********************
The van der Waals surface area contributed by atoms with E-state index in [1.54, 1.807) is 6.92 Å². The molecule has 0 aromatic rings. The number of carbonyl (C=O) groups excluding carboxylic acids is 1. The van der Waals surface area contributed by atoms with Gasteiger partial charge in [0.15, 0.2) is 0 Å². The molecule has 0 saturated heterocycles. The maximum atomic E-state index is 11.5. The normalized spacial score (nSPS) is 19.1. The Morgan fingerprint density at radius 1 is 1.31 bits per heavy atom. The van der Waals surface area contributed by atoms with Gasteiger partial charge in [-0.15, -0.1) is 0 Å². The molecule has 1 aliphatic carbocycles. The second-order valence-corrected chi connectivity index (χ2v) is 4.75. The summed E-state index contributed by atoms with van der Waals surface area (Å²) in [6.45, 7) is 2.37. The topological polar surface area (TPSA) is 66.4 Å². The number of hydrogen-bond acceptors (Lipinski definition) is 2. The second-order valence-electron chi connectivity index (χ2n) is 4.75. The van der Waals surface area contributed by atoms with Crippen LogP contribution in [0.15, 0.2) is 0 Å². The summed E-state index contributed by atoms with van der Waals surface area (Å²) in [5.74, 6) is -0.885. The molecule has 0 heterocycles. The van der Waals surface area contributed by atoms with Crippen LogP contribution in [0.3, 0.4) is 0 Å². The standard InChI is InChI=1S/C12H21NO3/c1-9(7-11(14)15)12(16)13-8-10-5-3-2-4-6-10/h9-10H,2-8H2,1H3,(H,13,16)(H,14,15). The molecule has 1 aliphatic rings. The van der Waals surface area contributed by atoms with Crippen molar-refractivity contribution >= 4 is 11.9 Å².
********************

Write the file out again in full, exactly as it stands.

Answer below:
The van der Waals surface area contributed by atoms with E-state index in [1.54, 1.807) is 6.92 Å². The molecule has 0 aromatic rings. The number of carbonyl (C=O) groups excluding carboxylic acids is 1. The van der Waals surface area contributed by atoms with Gasteiger partial charge in [0.15, 0.2) is 0 Å². The molecule has 0 saturated heterocycles. The maximum atomic E-state index is 11.5. The normalized spacial score (nSPS) is 19.1. The Morgan fingerprint density at radius 1 is 1.31 bits per heavy atom. The van der Waals surface area contributed by atoms with Gasteiger partial charge in [-0.15, -0.1) is 0 Å². The molecule has 1 aliphatic carbocycles. The second-order valence-corrected chi connectivity index (χ2v) is 4.75. The summed E-state index contributed by atoms with van der Waals surface area (Å²) in [6.45, 7) is 2.37. The topological polar surface area (TPSA) is 66.4 Å². The number of hydrogen-bond acceptors (Lipinski definition) is 2. The second-order valence-electron chi connectivity index (χ2n) is 4.75. The van der Waals surface area contributed by atoms with Crippen LogP contribution in [0.15, 0.2) is 0 Å². The summed E-state index contributed by atoms with van der Waals surface area (Å²) in [5.74, 6) is -0.885. The molecule has 0 heterocycles. The van der Waals surface area contributed by atoms with Crippen LogP contribution in [0.3, 0.4) is 0 Å². The standard InChI is InChI=1S/C12H21NO3/c1-9(7-11(14)15)12(16)13-8-10-5-3-2-4-6-10/h9-10H,2-8H2,1H3,(H,13,16)(H,14,15). The molecule has 1 aliphatic rings. The van der Waals surface area contributed by atoms with Crippen molar-refractivity contribution >= 4 is 11.9 Å².